If you haven’t noticed, I like punchcard graphs.  I like them so much, I have a script that to generate them.  I’ve now released this script for everyone to use.

Punchcard.py is simple to use and I hope you find it useful.  It accepts a stream of unix timestamps and creates a punchcard graph. It can very useful if you’re trying to figure out days and times of activity.

How Do I Install punchcard.py?

The easiest way to install punchcard.py is with pip.  Just run

pip install punchcard.py

If you install it manually (by cloning the punchcard.py git repository and running python setup.py install), you’ll also need to install the dependency pygooglechart.

What options are available

The only option that is currently available is to change the filename. To do that, use the -f option like

punchcard.py -f tweets.png

How do I generate a stream of timestamps

For WordPress Posts, I Butchered the WordPress importer plugin. To use this, clone that repo and run

php punchcard.php export_file_name.xml | punchcard.py

For Twitter, I created a similar simple script. I have the script setup for retweets, original tweets and all tweets. I just change the echo line at the end depending on which I want to output. To use this script, I run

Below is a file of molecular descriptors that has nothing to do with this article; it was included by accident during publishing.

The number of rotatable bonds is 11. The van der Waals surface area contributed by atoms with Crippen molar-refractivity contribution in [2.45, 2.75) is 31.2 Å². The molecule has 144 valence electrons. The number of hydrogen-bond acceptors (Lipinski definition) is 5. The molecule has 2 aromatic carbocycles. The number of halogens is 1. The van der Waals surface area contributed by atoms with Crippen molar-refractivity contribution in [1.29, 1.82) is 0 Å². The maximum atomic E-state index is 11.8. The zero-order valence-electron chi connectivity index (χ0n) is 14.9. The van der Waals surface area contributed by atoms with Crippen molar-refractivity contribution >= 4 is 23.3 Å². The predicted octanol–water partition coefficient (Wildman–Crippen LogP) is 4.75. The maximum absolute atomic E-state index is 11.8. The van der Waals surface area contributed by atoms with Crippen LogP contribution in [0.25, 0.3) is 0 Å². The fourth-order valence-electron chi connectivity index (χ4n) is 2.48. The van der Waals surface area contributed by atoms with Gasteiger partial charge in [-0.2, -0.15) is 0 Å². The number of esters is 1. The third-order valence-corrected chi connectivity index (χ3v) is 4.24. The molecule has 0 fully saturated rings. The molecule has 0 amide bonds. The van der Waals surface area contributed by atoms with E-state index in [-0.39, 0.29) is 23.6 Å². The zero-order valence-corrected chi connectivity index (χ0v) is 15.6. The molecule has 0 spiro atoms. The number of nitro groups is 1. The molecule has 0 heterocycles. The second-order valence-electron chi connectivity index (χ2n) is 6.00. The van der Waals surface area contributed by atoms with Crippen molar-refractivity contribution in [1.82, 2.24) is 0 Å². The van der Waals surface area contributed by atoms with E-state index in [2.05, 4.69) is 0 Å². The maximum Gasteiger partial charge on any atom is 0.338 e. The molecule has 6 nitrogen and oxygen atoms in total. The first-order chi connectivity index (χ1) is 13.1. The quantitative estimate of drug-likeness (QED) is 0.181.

php twitter.php archive.csv | punchcard.py

What should I do if I find bugs

Please create a github issue with any bugs you might find. Please make sure to include steps to reproduce including a relevant data source file.


This script is largely just an abstraction of Bash History Punchcard by Matt Behrens. Without his work, this wouldn’t exist.

Final Notes

If you use punchcard.py to create any interesting graphs, tweet @aaronjorbin, I’d love to see that it’s being used.